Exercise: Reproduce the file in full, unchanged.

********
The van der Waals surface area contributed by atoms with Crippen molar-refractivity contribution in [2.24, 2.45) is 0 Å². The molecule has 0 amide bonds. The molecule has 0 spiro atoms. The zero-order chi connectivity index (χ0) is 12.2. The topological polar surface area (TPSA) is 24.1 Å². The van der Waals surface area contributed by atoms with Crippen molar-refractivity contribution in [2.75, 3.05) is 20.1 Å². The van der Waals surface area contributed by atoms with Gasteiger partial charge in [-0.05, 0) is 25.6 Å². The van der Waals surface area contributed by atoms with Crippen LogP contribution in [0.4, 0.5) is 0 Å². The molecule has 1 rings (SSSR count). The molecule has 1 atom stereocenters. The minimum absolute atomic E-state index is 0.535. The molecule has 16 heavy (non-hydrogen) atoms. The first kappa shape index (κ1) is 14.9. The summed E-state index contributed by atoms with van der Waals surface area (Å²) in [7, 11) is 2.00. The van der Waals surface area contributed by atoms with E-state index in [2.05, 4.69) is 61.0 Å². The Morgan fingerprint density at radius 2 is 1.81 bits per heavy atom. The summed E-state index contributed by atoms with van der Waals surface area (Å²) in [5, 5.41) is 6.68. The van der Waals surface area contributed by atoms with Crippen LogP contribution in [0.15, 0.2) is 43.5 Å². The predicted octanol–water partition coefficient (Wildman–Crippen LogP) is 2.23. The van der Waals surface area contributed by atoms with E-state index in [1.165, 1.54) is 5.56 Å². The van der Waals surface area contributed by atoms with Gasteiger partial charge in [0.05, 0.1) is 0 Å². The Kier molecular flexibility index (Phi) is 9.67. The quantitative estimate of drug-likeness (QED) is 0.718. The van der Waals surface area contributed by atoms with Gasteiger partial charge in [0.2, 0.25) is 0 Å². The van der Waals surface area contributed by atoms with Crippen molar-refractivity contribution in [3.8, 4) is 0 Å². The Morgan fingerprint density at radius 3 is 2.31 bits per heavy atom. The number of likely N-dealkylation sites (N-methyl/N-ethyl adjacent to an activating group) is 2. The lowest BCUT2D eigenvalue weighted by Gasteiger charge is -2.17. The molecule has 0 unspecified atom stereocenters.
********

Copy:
The van der Waals surface area contributed by atoms with Crippen molar-refractivity contribution in [2.24, 2.45) is 0 Å². The molecule has 0 amide bonds. The molecule has 0 spiro atoms. The zero-order chi connectivity index (χ0) is 12.2. The topological polar surface area (TPSA) is 24.1 Å². The van der Waals surface area contributed by atoms with Crippen molar-refractivity contribution in [2.75, 3.05) is 20.1 Å². The van der Waals surface area contributed by atoms with Gasteiger partial charge in [-0.05, 0) is 25.6 Å². The van der Waals surface area contributed by atoms with Crippen LogP contribution in [0.4, 0.5) is 0 Å². The molecule has 1 rings (SSSR count). The molecule has 1 atom stereocenters. The minimum absolute atomic E-state index is 0.535. The molecule has 16 heavy (non-hydrogen) atoms. The first kappa shape index (κ1) is 14.9. The summed E-state index contributed by atoms with van der Waals surface area (Å²) in [7, 11) is 2.00. The van der Waals surface area contributed by atoms with E-state index in [2.05, 4.69) is 61.0 Å². The Morgan fingerprint density at radius 2 is 1.81 bits per heavy atom. The summed E-state index contributed by atoms with van der Waals surface area (Å²) in [5, 5.41) is 6.68. The van der Waals surface area contributed by atoms with Crippen LogP contribution in [0.15, 0.2) is 43.5 Å². The predicted octanol–water partition coefficient (Wildman–Crippen LogP) is 2.23. The van der Waals surface area contributed by atoms with E-state index in [1.165, 1.54) is 5.56 Å². The van der Waals surface area contributed by atoms with Gasteiger partial charge in [0.05, 0.1) is 0 Å². The Kier molecular flexibility index (Phi) is 9.67. The quantitative estimate of drug-likeness (QED) is 0.718. The van der Waals surface area contributed by atoms with Gasteiger partial charge in [0.2, 0.25) is 0 Å². The van der Waals surface area contributed by atoms with Crippen molar-refractivity contribution in [3.8, 4) is 0 Å². The Morgan fingerprint density at radius 3 is 2.31 bits per heavy atom. The number of likely N-dealkylation sites (N-methyl/N-ethyl adjacent to an activating group) is 2. The lowest BCUT2D eigenvalue weighted by Gasteiger charge is -2.17. The molecule has 0 unspecified atom stereocenters.